The yield and quality of beet are maximal when they are lifted from the ground, and deteriorate rapidly if the beet is stored1,2. About 40% of the national beet tonnage is currently delivered after Christmas, so maximising the proportion of this that is freshly lifted would considerably improve the economics of sugar production and processing in the UK. In recent mild winters, an increasing proportion of UK sugar beet grown on light soils and scheduled for late delivery has been left in the ground rather than lifted and stored on-farm and hence delivered fresh with little loss of yield or quality. At present, we have very little quantitative information on UK sugar-beet storage practices. To allow the practicality and economic benefits of maximising the deliveries of freshly-lifted beet to be quantified requires: (a) more information on the proportion of the crop that is currently stored on-farm and the length of storage on the different soil types; (b) some idea of the potential acreages of beet suited to infield storage in the different factory areas and how well they would fit with factory requirements for late delivery; and (c) predictions of the likelihood of January and February frosts to identify the regions of least risk for beet left in the ground. The primary aim of the project was to produce a cohesive database on UK beet storage practices from which strategies to maximise deliveries of freshly-lifted beet could be devised and implemented. Ultimately, we would need to ascertain how acceptable changes in delivery strategies would be to growers and fit into their farm operations and rotations. British Sugar plc’s requirements were to undertake a survey of current UK onfarm beet storage practices and the agronomic factors that determine them, to estimate the current scale of national sugar losses through storage, and to undertake an initial analysis of the benefits of increasing the proportion of freshlylifted beet in late-campaign deliveries. The Arable Crops Research Centre, Broom’s Barn was contracted to produce a frost-risk, land suitability map to indicate the most suitable areas for the in-field storage of late-delivered beet. In the event, Broom’s Barn considered this latter objective unattainable so this report relates only to the British Sugar component of the work.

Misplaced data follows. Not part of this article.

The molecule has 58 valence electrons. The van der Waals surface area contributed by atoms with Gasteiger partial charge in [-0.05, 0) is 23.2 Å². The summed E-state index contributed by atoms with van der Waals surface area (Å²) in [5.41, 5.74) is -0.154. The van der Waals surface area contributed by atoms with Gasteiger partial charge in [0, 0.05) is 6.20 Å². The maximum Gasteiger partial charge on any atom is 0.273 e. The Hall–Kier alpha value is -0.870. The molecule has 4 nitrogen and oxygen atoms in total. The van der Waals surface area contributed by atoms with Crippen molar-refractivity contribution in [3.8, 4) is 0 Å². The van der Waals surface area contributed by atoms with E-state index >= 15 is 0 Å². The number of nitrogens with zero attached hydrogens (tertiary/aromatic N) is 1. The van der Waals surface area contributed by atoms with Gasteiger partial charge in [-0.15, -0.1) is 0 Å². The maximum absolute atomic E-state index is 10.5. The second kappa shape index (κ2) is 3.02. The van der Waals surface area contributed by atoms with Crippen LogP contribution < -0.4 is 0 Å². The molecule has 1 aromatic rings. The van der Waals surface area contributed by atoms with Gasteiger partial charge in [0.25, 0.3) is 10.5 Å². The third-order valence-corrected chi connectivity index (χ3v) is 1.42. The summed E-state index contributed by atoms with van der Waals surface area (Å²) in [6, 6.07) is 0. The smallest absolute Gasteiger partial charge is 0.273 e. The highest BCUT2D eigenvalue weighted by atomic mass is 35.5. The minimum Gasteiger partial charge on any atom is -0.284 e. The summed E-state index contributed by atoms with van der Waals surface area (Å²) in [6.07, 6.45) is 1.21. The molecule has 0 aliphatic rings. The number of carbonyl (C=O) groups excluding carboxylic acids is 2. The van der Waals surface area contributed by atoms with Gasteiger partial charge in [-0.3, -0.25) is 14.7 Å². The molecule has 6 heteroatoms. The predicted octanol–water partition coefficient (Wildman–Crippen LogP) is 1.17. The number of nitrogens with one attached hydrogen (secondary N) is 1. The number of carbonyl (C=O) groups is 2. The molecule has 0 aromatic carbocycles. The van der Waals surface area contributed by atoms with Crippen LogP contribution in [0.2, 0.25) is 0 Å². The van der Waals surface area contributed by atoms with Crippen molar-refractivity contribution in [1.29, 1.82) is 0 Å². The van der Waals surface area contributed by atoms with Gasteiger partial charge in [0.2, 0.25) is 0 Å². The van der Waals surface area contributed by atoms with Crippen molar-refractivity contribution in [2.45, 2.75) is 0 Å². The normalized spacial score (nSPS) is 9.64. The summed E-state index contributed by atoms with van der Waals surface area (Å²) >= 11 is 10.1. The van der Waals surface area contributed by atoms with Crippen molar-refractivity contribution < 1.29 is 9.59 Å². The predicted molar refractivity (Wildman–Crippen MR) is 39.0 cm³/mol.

Outcomes / Key Message For Growers And Industry
It is concluded that scope exists within the national pattern of beet lifting and storage for significant gains to be made from maximising the deliveries of freshlyharvested beet. This will, however, entail closer study of the logistics of beet production and delivery.
Please see report for all recommendations.